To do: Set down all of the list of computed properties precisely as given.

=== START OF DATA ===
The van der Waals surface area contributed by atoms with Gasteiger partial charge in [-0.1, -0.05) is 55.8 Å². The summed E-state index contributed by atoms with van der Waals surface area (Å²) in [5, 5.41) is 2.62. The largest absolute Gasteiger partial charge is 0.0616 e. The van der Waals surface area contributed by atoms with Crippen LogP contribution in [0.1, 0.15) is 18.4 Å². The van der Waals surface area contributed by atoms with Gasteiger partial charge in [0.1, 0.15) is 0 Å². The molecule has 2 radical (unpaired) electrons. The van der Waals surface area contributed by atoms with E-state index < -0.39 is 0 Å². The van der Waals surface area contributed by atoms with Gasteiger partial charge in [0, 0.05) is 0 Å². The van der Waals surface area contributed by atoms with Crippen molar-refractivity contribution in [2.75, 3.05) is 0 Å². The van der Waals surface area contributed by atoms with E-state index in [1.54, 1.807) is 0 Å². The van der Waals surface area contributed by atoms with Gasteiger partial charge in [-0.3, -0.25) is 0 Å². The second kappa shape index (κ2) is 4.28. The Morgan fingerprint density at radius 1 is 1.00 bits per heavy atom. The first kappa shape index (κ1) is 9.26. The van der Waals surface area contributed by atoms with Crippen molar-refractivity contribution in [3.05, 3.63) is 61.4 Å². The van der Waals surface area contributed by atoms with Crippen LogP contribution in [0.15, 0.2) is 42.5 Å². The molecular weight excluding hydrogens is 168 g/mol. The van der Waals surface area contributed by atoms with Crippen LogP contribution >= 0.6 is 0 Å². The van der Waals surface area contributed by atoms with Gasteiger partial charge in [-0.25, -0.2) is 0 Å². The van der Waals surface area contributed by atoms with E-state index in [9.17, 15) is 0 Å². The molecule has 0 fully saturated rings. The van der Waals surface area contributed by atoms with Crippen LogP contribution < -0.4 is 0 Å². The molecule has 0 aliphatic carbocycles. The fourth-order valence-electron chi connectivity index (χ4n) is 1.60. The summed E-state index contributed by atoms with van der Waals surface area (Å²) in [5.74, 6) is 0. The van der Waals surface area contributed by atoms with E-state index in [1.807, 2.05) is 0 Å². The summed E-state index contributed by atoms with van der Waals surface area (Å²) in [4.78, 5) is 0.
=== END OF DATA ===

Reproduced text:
The van der Waals surface area contributed by atoms with Gasteiger partial charge in [-0.1, -0.05) is 55.8 Å². The summed E-state index contributed by atoms with van der Waals surface area (Å²) in [5, 5.41) is 2.62. The largest absolute Gasteiger partial charge is 0.0616 e. The van der Waals surface area contributed by atoms with Crippen LogP contribution in [0.1, 0.15) is 18.4 Å². The van der Waals surface area contributed by atoms with Gasteiger partial charge in [0.1, 0.15) is 0 Å². The molecule has 2 radical (unpaired) electrons. The van der Waals surface area contributed by atoms with E-state index < -0.39 is 0 Å². The van der Waals surface area contributed by atoms with Gasteiger partial charge in [0, 0.05) is 0 Å². The van der Waals surface area contributed by atoms with Crippen molar-refractivity contribution in [2.75, 3.05) is 0 Å². The van der Waals surface area contributed by atoms with E-state index in [1.54, 1.807) is 0 Å². The van der Waals surface area contributed by atoms with Gasteiger partial charge in [-0.3, -0.25) is 0 Å². The second kappa shape index (κ2) is 4.28. The Morgan fingerprint density at radius 1 is 1.00 bits per heavy atom. The first kappa shape index (κ1) is 9.26. The van der Waals surface area contributed by atoms with Crippen molar-refractivity contribution in [3.05, 3.63) is 61.4 Å². The van der Waals surface area contributed by atoms with Crippen LogP contribution in [0.15, 0.2) is 42.5 Å². The molecular weight excluding hydrogens is 168 g/mol. The van der Waals surface area contributed by atoms with Crippen LogP contribution >= 0.6 is 0 Å². The van der Waals surface area contributed by atoms with Gasteiger partial charge in [-0.25, -0.2) is 0 Å². The van der Waals surface area contributed by atoms with E-state index in [9.17, 15) is 0 Å². The molecule has 0 fully saturated rings. The van der Waals surface area contributed by atoms with Crippen LogP contribution < -0.4 is 0 Å². The molecule has 0 aliphatic carbocycles. The fourth-order valence-electron chi connectivity index (χ4n) is 1.60. The summed E-state index contributed by atoms with van der Waals surface area (Å²) in [5.74, 6) is 0. The van der Waals surface area contributed by atoms with E-state index in [1.807, 2.05) is 0 Å². The summed E-state index contributed by atoms with van der Waals surface area (Å²) in [4.78, 5) is 0.